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Chris ScheelsJanuary 13, 2021

Developing Your VPN Replacement Roadmap

Step 2 of 4 in your Fast Track to Superior Secure Remote Access


The time has come to phase out your VPN and adopt a Zero Trust approach to remote enterprise network access. We know it can be easier said than done. Many before you have been daunted by the scope of the transition and fear of operational disruption. It doesn’t have to be this way. Many of our customers start small, prove value, then scale quickly as part of a crawl, walk, run approach.

Our Software-Defined Perimeter (SDP), designed and built with Zero Trust principles in mind, can work with your VPN and other legacy technology as you work to phase it out. There are a multitude of ways to approach a VPN replacement. Our diverse customers have found viable paths to move their Zero Trust journey forward in safe, non-disruptive ways, including:

  • Define Your VPN Baseline
  • Uncover Impending Budget Triggers
  • Assess Highest Risk Users and/or Apps
  • Factor in the Business Value

A Less Painful Path to Zero Trust

First of all, a full-scale rip-and-replace of all your VPNs is unrealistic. Many of our customers who adopt SDP over a VPN approach did it strategically and incrementally, phasing out VPNs as part of their greater Zero Trust journey. The most pain-free way to shift from a VPN to an SDP is to identify initial areas where the change can be made with the least amount of friction or disruption to business workflows with the highest risk reduction.

With this in mind, we lay out the following considerations when starting your VPN replacement journey:

1. Define Your VPN Baseline

If you are like most mid- to large-sized organizations, you have acquired multiple VPN solutions to control access to different resources in different locations. Identify what and where those are, who is using them, and for what purpose. This should include the identification of vendor names, user numbers, contract expirations and any upcoming hardware refreshes. Also important is the assessment of the nature of the network, data and people each VPN bucket is providing access to, and the cost of each platform— both in terms of hardware maintenance and software licensing.

2. Uncover Impending Budget Triggers

Search for VPN replacement points that would cause the least amount of friction and disruption to business workflows. Using your list of VPN vendor buckets, sort by the nearest renewal date, and estimate the annual renewal cost for hardware maintenance, support and any licensing costs. This becomes your initial budget for killing your VPN over time and truly securing your remote access. A hardware refresh or license renewal trigger date can serve as the entry point for your first Software-Defined Perimeter use case.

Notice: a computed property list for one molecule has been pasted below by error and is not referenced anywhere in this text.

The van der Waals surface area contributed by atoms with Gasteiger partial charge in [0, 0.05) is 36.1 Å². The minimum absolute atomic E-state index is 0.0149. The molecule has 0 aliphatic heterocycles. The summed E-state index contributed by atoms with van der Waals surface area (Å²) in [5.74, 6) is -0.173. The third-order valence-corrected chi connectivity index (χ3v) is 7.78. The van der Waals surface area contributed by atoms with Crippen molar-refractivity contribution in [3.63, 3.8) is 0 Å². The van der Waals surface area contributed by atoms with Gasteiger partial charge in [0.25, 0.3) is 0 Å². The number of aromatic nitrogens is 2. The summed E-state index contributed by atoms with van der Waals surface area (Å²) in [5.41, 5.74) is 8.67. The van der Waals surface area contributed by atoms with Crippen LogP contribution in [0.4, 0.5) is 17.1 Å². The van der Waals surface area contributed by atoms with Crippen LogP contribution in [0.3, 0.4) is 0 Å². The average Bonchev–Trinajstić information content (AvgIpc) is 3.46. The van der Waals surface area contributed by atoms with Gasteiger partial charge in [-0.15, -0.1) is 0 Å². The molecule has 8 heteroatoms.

3. Assess High-Risk Users and/or Applications

Identify the most pressing risks of the continued use of VPNs present. What would cause the most damage to your organization if the vulnerability inherent in all VPNs was exploited by attackers tomorrow? Would it be the compromise of a financial app, a database containing IP or PII, a code repository, or often just plain old third-party vendor access? Maybe all of the above? While your organization may have robust security standards and practices in place, third-party partners that are allowed to connect to your network might not. VPN access points used by third-parties are often the weakest security link and have become the attack vector of choice by cybercriminals and hackers.

4. Factor in the Business Value of Improving Operations

Client VPNs all have the limitation of only being able to connect to one location at a time. Maintaining site-to-site VPNs to connect to different site infrastructures is not only costly, it’s complex and brings its own set of vulnerabilities. This exposes more of the network to attack via inside lateral movement should one entry point be compromised. Users from different teams must connect to multiple locations throughout the day to do their jobs. This leads to excessive VPN switching, which lowers workflow efficiency and creates further security vulnerabilities. Moving to an SDP with multi-tunnel capability eliminates the need for VPN switching, and reduces the overhead cost and complexity of maintaining many site-to-site VPNs or MPLS traffic flows.

These are just a few preliminary considerations for undergoing a VPN replacement. But in reality, there is no single right way to go about it. Every organization is different, with different complexities, teams, risks and needs—these will need to be factored in as you embark on your journey from VPN-based security to an SDP.

We have partnered with hundreds of enterprises on their journeys to replace VPN. We first seek to understand their unique situation and challenges, then we work together to build a plan to start small, demonstrate value and scale quickly on a path to full Zero Trust secure access and café style networks.

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